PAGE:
WITH the sound of the explosion still ringing in his ears, Lt Dave Henson dragged his broken body to the relative safety of a nearby wall.
Looking down at the shattered remains of his legs, the 26-year-old Army officer knew in that moment that his life had changed forever.
On February 13 this year, while clearing a compound in the Nad-e-Ali South area of Helmand Province, Afghanistan, Dave triggered a booby trap, detonating an IED.
“We were trying to make the area safe for locals,” remembers Dave, who was on his first tour of duty after joining the Army in 2008.
“One minute I was walking through the compound, the next I was flying through the air. I remember landing on my head.
“When I saw my right leg hanging off and my left mostly gone – the bones poking through the skin at the knee joint – my first thought was of the implications. “The loss of your legs carries a huge
price in the army.”
His thoughts immediately turned to his family back home in Southampton and his girlfriend Hayley, 24, wondering how they would cope.
Then the pain set in.
“It felt like being crushed by a massive weight.
There was no burning sensation or anything like that, just this immense crushing pressure,” says Dave, a Royal Engineer search adviser to A Coy 1 Royal Irish.
Within minutes of hearing his screams, Dave’s team were by his side, bandaging his wounds.
“I managed not to cry out because I could see some of the lads were panicked.”
Half an hour later he was in the operating theatre, having been taken by helicopter to hospital at Camp Bastion.
Tragically, both of Dave’s legs were amputated, his left through the knee joint and his right just below the knee (later, his right leg would be severed further up as his wounds failed to heal
He also suffered blast wounds on his thighs, arms and buttocks, and still has scarring.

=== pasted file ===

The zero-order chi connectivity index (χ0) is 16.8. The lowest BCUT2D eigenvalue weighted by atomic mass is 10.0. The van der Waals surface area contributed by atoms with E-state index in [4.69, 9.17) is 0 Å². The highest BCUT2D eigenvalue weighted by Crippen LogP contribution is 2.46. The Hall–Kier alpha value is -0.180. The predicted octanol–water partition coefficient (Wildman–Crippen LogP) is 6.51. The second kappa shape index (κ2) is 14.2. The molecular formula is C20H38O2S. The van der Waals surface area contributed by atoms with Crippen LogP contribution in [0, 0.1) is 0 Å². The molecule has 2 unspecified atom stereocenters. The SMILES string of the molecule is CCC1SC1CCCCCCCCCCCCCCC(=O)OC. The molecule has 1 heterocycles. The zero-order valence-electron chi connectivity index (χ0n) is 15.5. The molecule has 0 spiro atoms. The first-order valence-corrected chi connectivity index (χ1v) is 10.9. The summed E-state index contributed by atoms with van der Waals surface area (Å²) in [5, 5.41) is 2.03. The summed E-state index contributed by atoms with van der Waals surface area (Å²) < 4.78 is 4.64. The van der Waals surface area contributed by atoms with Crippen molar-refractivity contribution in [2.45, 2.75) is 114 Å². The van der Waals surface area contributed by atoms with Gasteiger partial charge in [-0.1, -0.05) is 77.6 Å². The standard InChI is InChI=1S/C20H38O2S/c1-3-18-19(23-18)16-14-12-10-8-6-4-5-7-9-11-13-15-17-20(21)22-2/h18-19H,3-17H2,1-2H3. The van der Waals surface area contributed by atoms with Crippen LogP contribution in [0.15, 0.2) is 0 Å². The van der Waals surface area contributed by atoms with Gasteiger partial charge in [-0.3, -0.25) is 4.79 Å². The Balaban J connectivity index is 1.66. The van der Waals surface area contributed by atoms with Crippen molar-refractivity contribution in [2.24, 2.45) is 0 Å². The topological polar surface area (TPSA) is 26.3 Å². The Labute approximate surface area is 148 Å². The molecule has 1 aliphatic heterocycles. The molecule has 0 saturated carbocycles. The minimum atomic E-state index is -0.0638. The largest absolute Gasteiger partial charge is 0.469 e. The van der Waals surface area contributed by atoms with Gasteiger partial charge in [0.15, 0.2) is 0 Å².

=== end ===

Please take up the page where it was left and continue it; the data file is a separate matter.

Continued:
After his initial treatment Dave, from Bitterne Park, Southampton, was flown back to the UK, where he spent seven days in intensive care and underwent a series of operations to close his wound He
then embarked on a gruelling programme of rehabilitation, first at the Queen Elizabeth Hospital in Birmingham and later at Surrey’s specialist military hospital, Headley Court.
Incredibly, within just eight weeks, Dave was walking again.
Despite reducing his once 6ft-plus frame to just a few feet tall, his basic prosthetic legs represented the first milestone on his journey to independence.
“After being in a wheelchair it was so good to be stood up. I didn’t care if I was basically wearing buckets on my stumps.”
Since then his progress has been remarkable, rapidly graduating to taller prosthetic limbs with feet, nicknamed “stubbies” before recently being fitted with his “robot” legs – sophisticated
hydraulic limbs with an inbuilt computer sensor telling the mechanical knee joints exactly when to bend.
“Coming to terms with what’s happened is a slow process,” says Dave, who is still undergoing intensive rehabilitation at Headley, spending four-week blocks at the hospital interspersed with
four-week breaks at home with his parents in Bitterne Park.
The tough military fitness programme includes intense cardiovascular work, circuit training and weight-lifting which, he says, has left him with no time to dwell on his injuries.
It is clear just by looking at him that he remains at the peak of physical fitness.
“I get bored quite easily and I don’t like hanging around. At Headley they don’t give you a lot of time to sit around. There’s no messing. They really push you.”
A combination of rigorous rehab and his own determination has led to an astonishingly speedy recovery.
“Being an Army officer helps,” says Dave who had long dreamt of joining the Army and “serving with the best soldiers in the world”, particularly after the 7/7 London bombings in 2005.
“My Sandhurst training was as tough as it gets so I’m used to pushing myself to the limit.”